Each of the Strategy’s 6 elements involves both a goal and specific means for reaching the goal. What follows is an explanation of the means.
The various means that are discussed certainly do not exhaust the ways of reaching the goals and should not limit the taking of other worthwhile initiatives.
Means for Reaching the Goal
The Archbishop’s directive on health care (see 3.5) offers instruction on determining and responding to potential cases of euthanasia within a hospital setting.
Guidelines on dealing with pregnancy crises where there is risk of abortion are published below. These guidelines apply to all pastoral agents-both clergy and laity, and also Catholic schools, hospitals and social agencies. The idea is to provide practical advice in the form of a list of “dos and don’ts” and steps to follow when you are faced with an emergency of this kind. The guidelines reflect a number of basic principles:
(a) When a Catholic becomes aware of someone who is planning, or apt to seek, an abortion, there is a duty to respond and try to see that alternative help is offered. The killing of an innocent human being is never a private matter, and is so serious that a Christian response is no mere option.
(b) To pray for an end to abortion (#1 element of Strategy), and then refrain from helping a distressed mother when one could do so, is hypocritical. “Not every one who says to me, ‘Lord, Lord’ shall enter the kingdom of heaven, but he who does the will of my Father who is in heaven” (Mt. 7:21).
(c) There are no special cases or exceptions when direct abortion is permissible. It is always contrary to the good of both mother and child.
(d) Helping an expectant mother to choose life is a work of mercy in both a corporal and spiritual sense.
Corporally, it provides shelter to the homeless by preserving the womb as the habitat of the unborn; it sometimes also entails various forms of material assistance to the mother herself.
Spiritually, it may involve correction of the sinner in the case of those already intent on murder, instruction of the ignorant for those who don’t realize what abortion is; counsel of the doubtful for those who don’t want to abort but who are gripped by fear and social pressure; comfort of the sorrowing for those confused by unexpected pregnancy.
(e) The work of mercy of helping a distraught woman is an act of charity directed both to the mother and her baby. It is vital to intervene in a loving manner. Thus St. Paul teaches that we are to correct others “with gentleness” (2 Tim. 2:24).
(f) While a distressed woman can benefit from information (e.g. on prenatal development) and the offer of material resources (e.g. accommodation), above all she needs emotional and moral support in making a decision and in dealing with the particular web of human relationships and circumstances in which she finds herself.
Typically, she feels pressured to have the abortion; she does not experience it as a completely “free choice”. By relieving this pressure an intervenor can help free her to make the right choice.
(g) The words and acts employed in an intervention are a matter of personal judgment and prayer, and will depend on one’s knowledge of the afflicted woman and her circumstances.
(h) The old Boy Scout motto, “Be prepared”, is especially apt. Ability to respond effectively to a pregnancy crisis situation involves much more than knowing intellectually what one should do; it calls for a state of emotional, volitional and spiritual readiness to act when taken by surprise and in the face of tension and even opposition. In brief, it points to the importance of character formation and what we mean by “virtue”.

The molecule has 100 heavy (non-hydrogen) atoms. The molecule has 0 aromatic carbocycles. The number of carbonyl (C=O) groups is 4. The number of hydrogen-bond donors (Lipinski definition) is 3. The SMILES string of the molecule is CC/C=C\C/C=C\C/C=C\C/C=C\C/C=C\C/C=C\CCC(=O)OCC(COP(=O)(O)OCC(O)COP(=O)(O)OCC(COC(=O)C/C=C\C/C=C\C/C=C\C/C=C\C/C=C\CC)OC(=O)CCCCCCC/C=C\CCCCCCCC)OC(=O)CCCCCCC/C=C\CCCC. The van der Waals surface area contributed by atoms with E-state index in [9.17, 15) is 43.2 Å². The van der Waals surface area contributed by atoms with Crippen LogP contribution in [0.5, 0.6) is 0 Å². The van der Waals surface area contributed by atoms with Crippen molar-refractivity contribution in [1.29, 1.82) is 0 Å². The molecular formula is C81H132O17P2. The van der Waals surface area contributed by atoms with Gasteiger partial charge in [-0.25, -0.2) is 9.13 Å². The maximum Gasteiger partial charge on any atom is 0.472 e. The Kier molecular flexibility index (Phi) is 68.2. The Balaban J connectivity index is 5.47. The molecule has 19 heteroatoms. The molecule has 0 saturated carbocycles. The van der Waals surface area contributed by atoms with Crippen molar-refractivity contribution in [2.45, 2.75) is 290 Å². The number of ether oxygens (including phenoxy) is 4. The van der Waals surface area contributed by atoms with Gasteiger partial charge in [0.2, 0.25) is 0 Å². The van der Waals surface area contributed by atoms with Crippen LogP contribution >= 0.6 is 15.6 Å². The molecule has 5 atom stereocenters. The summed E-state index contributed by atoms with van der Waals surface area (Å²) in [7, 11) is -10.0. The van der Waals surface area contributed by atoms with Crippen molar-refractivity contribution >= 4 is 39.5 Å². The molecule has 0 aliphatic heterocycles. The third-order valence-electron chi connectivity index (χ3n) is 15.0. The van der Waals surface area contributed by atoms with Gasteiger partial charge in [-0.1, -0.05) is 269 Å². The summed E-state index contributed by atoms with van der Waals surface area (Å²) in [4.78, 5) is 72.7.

(i) Certain moral virtues, and the corresponding gifts of the Holy Spirit (received in Baptism and Confirmation) are especially important for the intervener.
Among the virtues, prudence helps one discern when and how to act; fortitude gives courage in the face of difficulty; justice directs one to the right of God as Creator to give and take life, the right of the unborn to live, and the right of a beleaguered mother to obtain help.
These virtues are perfected respectively by the gifts of counsel, fortitude and piety.
(j) Those who because of physical or psychological impediment are unable to personally intervene in the situation should not feel guilty, but ought instead to at least pray and if possible alert others who can intervene.
How often do women abort because they, or those in contact with them, are not aware of or have easy access to the community resources that can provide an alternative?
Within our archdiocesan area, there are a number of resources that can supply counseling and other social assistance, but these need to be well publicized. Catholics should help such agencies become better known through advertising on buses, in the media and yellow pages, etc.
The Church wants to encourage both existing and new ministries that offer loving support and guidance to dying persons.
With the growth of a suicide mentality in our society, it is important that Catholics be sensitive and responsive to those who may be tempted to a despairing resolution to their suffering. Such people may be in our hospitals, nursing homes or neighborhoods. (On the subject of human suffering, especially in relation to the dying, see Archbishop Exner’s Directive on Health Care [3.5].
An example of such an outreach would be a ministry to persons who have AIDS and their families.
|Archdiocesan Pro-Life Strategy|
|1.||Introduction: Some Shaping Principles|
|1.1 The Grace of Conversion|
|1.2 Impetus for a New Pro-Life Strategy|
|1.3 Primary Emphasis of Strategy: Prayer|
|1.4 The Strategy: More Than Prayer|
|1.5 Long-Range View|
|1.6 “Toward a Culture of Life“|
|2.||Elements of Strategy|
|2.2 Crisis Response|
|2.4 Civic Action|
|2.5 Ecumenical Relations|
|2.6 Liaison with Pro-Life Groups|
The Pro-Life Strategy was developed in 1993
Revised: May 1995, November 1995, February 2000